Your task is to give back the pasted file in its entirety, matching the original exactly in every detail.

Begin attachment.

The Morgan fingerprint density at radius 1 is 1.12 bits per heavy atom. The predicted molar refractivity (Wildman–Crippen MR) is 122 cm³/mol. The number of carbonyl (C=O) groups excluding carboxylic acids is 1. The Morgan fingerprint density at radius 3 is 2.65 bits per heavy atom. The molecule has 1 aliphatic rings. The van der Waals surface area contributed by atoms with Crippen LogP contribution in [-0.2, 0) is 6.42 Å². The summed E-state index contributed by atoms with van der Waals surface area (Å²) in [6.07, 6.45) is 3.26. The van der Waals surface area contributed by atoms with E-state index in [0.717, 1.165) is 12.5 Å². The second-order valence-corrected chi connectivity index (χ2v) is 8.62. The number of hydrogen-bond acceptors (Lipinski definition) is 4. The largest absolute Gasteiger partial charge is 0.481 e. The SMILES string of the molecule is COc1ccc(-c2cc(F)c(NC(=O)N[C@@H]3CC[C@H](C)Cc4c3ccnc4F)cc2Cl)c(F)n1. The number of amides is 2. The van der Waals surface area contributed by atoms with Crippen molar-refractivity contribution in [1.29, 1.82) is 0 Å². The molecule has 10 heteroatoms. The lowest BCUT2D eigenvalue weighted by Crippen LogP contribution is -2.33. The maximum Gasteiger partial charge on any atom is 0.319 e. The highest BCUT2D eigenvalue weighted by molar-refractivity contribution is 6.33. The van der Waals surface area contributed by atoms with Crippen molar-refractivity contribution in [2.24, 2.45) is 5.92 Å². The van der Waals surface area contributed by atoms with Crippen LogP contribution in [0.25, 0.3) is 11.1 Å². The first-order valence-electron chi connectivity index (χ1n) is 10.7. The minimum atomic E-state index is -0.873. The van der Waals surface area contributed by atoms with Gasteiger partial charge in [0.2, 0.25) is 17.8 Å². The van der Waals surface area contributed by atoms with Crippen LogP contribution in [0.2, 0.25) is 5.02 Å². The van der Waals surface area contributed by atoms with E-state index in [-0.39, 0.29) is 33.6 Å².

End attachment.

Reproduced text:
The Morgan fingerprint density at radius 1 is 1.12 bits per heavy atom. The predicted molar refractivity (Wildman–Crippen MR) is 122 cm³/mol. The number of carbonyl (C=O) groups excluding carboxylic acids is 1. The Morgan fingerprint density at radius 3 is 2.65 bits per heavy atom. The molecule has 1 aliphatic rings. The van der Waals surface area contributed by atoms with Crippen LogP contribution in [-0.2, 0) is 6.42 Å². The summed E-state index contributed by atoms with van der Waals surface area (Å²) in [6.07, 6.45) is 3.26. The van der Waals surface area contributed by atoms with E-state index in [0.717, 1.165) is 12.5 Å². The second-order valence-corrected chi connectivity index (χ2v) is 8.62. The number of hydrogen-bond acceptors (Lipinski definition) is 4. The largest absolute Gasteiger partial charge is 0.481 e. The SMILES string of the molecule is COc1ccc(-c2cc(F)c(NC(=O)N[C@@H]3CC[C@H](C)Cc4c3ccnc4F)cc2Cl)c(F)n1. The number of amides is 2. The van der Waals surface area contributed by atoms with Crippen molar-refractivity contribution in [1.29, 1.82) is 0 Å². The molecule has 10 heteroatoms. The lowest BCUT2D eigenvalue weighted by Crippen LogP contribution is -2.33. The maximum Gasteiger partial charge on any atom is 0.319 e. The highest BCUT2D eigenvalue weighted by molar-refractivity contribution is 6.33. The van der Waals surface area contributed by atoms with Crippen molar-refractivity contribution in [2.24, 2.45) is 5.92 Å². The van der Waals surface area contributed by atoms with Crippen LogP contribution in [0.25, 0.3) is 11.1 Å². The first-order valence-electron chi connectivity index (χ1n) is 10.7. The minimum atomic E-state index is -0.873. The van der Waals surface area contributed by atoms with Gasteiger partial charge in [0.2, 0.25) is 17.8 Å². The van der Waals surface area contributed by atoms with Crippen LogP contribution in [0.2, 0.25) is 5.02 Å². The van der Waals surface area contributed by atoms with E-state index in [-0.39, 0.29) is 33.6 Å².